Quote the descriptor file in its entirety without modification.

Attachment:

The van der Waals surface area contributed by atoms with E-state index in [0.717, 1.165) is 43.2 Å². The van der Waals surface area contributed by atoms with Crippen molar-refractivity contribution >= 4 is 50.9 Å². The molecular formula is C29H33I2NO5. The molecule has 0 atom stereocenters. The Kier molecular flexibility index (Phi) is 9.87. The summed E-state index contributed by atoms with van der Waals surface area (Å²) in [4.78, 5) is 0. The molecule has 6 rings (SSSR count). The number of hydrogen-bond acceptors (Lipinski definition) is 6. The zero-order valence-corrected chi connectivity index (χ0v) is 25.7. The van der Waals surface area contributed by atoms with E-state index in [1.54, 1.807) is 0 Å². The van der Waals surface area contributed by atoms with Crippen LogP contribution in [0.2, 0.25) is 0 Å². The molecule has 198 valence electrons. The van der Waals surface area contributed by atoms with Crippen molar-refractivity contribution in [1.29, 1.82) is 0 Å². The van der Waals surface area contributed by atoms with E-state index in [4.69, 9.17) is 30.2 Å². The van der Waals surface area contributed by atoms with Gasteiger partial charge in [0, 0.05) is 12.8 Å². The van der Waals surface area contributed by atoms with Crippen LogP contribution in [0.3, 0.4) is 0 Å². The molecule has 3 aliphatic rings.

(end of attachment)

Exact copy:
The van der Waals surface area contributed by atoms with E-state index in [0.717, 1.165) is 43.2 Å². The van der Waals surface area contributed by atoms with Crippen molar-refractivity contribution >= 4 is 50.9 Å². The molecular formula is C29H33I2NO5. The molecule has 0 atom stereocenters. The Kier molecular flexibility index (Phi) is 9.87. The summed E-state index contributed by atoms with van der Waals surface area (Å²) in [4.78, 5) is 0. The molecule has 6 rings (SSSR count). The number of hydrogen-bond acceptors (Lipinski definition) is 6. The zero-order valence-corrected chi connectivity index (χ0v) is 25.7. The van der Waals surface area contributed by atoms with E-state index in [1.54, 1.807) is 0 Å². The van der Waals surface area contributed by atoms with Crippen LogP contribution in [0.2, 0.25) is 0 Å². The molecule has 198 valence electrons. The van der Waals surface area contributed by atoms with Crippen molar-refractivity contribution in [1.29, 1.82) is 0 Å². The van der Waals surface area contributed by atoms with E-state index in [4.69, 9.17) is 30.2 Å². The van der Waals surface area contributed by atoms with Gasteiger partial charge in [0, 0.05) is 12.8 Å². The van der Waals surface area contributed by atoms with Crippen LogP contribution in [0.3, 0.4) is 0 Å². The molecule has 3 aliphatic rings.